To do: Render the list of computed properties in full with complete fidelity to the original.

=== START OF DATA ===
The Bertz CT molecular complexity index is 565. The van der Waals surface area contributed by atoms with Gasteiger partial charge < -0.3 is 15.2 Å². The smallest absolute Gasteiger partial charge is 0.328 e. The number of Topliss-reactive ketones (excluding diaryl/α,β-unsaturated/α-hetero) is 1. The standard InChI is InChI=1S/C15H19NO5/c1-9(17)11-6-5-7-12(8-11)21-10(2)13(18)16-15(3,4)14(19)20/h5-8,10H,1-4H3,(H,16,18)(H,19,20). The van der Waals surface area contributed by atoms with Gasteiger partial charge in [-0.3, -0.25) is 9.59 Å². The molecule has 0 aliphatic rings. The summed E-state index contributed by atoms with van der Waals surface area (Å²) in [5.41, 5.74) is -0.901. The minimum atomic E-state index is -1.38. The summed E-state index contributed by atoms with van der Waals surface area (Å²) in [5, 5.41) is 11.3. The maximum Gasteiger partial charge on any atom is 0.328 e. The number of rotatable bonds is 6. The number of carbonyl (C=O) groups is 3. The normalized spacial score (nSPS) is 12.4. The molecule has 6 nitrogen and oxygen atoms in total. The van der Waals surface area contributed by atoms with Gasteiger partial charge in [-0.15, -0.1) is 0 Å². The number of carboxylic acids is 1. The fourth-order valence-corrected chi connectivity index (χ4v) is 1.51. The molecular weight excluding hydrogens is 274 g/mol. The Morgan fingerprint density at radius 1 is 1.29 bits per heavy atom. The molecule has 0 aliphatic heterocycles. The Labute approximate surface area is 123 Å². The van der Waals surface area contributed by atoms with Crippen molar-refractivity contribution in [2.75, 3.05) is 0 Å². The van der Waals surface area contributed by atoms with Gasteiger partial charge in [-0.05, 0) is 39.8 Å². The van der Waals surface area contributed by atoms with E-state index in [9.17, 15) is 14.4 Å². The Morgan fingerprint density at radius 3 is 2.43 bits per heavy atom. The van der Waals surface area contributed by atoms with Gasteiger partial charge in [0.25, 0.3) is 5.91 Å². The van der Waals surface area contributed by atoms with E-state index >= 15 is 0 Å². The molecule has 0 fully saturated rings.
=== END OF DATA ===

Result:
The Bertz CT molecular complexity index is 565. The van der Waals surface area contributed by atoms with Gasteiger partial charge < -0.3 is 15.2 Å². The smallest absolute Gasteiger partial charge is 0.328 e. The number of Topliss-reactive ketones (excluding diaryl/α,β-unsaturated/α-hetero) is 1. The standard InChI is InChI=1S/C15H19NO5/c1-9(17)11-6-5-7-12(8-11)21-10(2)13(18)16-15(3,4)14(19)20/h5-8,10H,1-4H3,(H,16,18)(H,19,20). The van der Waals surface area contributed by atoms with Gasteiger partial charge in [-0.3, -0.25) is 9.59 Å². The molecule has 0 aliphatic rings. The summed E-state index contributed by atoms with van der Waals surface area (Å²) in [5.41, 5.74) is -0.901. The minimum atomic E-state index is -1.38. The summed E-state index contributed by atoms with van der Waals surface area (Å²) in [5, 5.41) is 11.3. The maximum Gasteiger partial charge on any atom is 0.328 e. The number of rotatable bonds is 6. The number of carbonyl (C=O) groups is 3. The normalized spacial score (nSPS) is 12.4. The molecule has 6 nitrogen and oxygen atoms in total. The van der Waals surface area contributed by atoms with Gasteiger partial charge in [-0.15, -0.1) is 0 Å². The number of carboxylic acids is 1. The fourth-order valence-corrected chi connectivity index (χ4v) is 1.51. The molecular weight excluding hydrogens is 274 g/mol. The Morgan fingerprint density at radius 1 is 1.29 bits per heavy atom. The molecule has 0 aliphatic heterocycles. The Labute approximate surface area is 123 Å². The van der Waals surface area contributed by atoms with Crippen molar-refractivity contribution in [2.75, 3.05) is 0 Å². The van der Waals surface area contributed by atoms with Gasteiger partial charge in [-0.05, 0) is 39.8 Å². The van der Waals surface area contributed by atoms with E-state index in [9.17, 15) is 14.4 Å². The Morgan fingerprint density at radius 3 is 2.43 bits per heavy atom. The van der Waals surface area contributed by atoms with Gasteiger partial charge in [0.25, 0.3) is 5.91 Å². The van der Waals surface area contributed by atoms with E-state index >= 15 is 0 Å². The molecule has 0 fully saturated rings.